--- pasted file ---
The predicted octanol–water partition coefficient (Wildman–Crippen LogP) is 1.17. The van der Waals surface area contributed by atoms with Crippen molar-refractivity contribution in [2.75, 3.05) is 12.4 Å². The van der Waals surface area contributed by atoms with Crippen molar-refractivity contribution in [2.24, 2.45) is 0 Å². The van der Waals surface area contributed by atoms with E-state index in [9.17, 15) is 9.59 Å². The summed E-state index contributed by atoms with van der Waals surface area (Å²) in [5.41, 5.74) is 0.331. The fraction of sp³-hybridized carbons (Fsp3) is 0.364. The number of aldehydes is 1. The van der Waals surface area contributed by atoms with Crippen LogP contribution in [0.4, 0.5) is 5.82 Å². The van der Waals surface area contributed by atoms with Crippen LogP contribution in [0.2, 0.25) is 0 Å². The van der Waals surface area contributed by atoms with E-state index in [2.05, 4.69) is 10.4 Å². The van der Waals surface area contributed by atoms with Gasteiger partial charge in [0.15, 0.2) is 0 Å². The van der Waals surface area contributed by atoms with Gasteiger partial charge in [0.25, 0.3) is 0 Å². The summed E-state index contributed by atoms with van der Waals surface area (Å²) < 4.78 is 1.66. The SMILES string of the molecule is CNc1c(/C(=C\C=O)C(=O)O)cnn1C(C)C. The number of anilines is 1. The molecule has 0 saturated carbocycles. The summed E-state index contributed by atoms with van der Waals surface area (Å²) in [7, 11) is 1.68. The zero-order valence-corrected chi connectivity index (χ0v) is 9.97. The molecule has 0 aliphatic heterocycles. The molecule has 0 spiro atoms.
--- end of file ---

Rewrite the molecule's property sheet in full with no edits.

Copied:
The predicted octanol–water partition coefficient (Wildman–Crippen LogP) is 1.17. The van der Waals surface area contributed by atoms with Crippen molar-refractivity contribution in [2.75, 3.05) is 12.4 Å². The van der Waals surface area contributed by atoms with Crippen molar-refractivity contribution in [2.24, 2.45) is 0 Å². The van der Waals surface area contributed by atoms with E-state index in [9.17, 15) is 9.59 Å². The summed E-state index contributed by atoms with van der Waals surface area (Å²) in [5.41, 5.74) is 0.331. The fraction of sp³-hybridized carbons (Fsp3) is 0.364. The number of aldehydes is 1. The van der Waals surface area contributed by atoms with Crippen LogP contribution in [0.4, 0.5) is 5.82 Å². The van der Waals surface area contributed by atoms with Crippen LogP contribution in [0.2, 0.25) is 0 Å². The van der Waals surface area contributed by atoms with E-state index in [2.05, 4.69) is 10.4 Å². The van der Waals surface area contributed by atoms with Gasteiger partial charge in [0.15, 0.2) is 0 Å². The van der Waals surface area contributed by atoms with Gasteiger partial charge in [0.25, 0.3) is 0 Å². The summed E-state index contributed by atoms with van der Waals surface area (Å²) < 4.78 is 1.66. The SMILES string of the molecule is CNc1c(/C(=C\C=O)C(=O)O)cnn1C(C)C. The number of anilines is 1. The molecule has 0 saturated carbocycles. The summed E-state index contributed by atoms with van der Waals surface area (Å²) in [7, 11) is 1.68. The zero-order valence-corrected chi connectivity index (χ0v) is 9.97. The molecule has 0 aliphatic heterocycles. The molecule has 0 spiro atoms.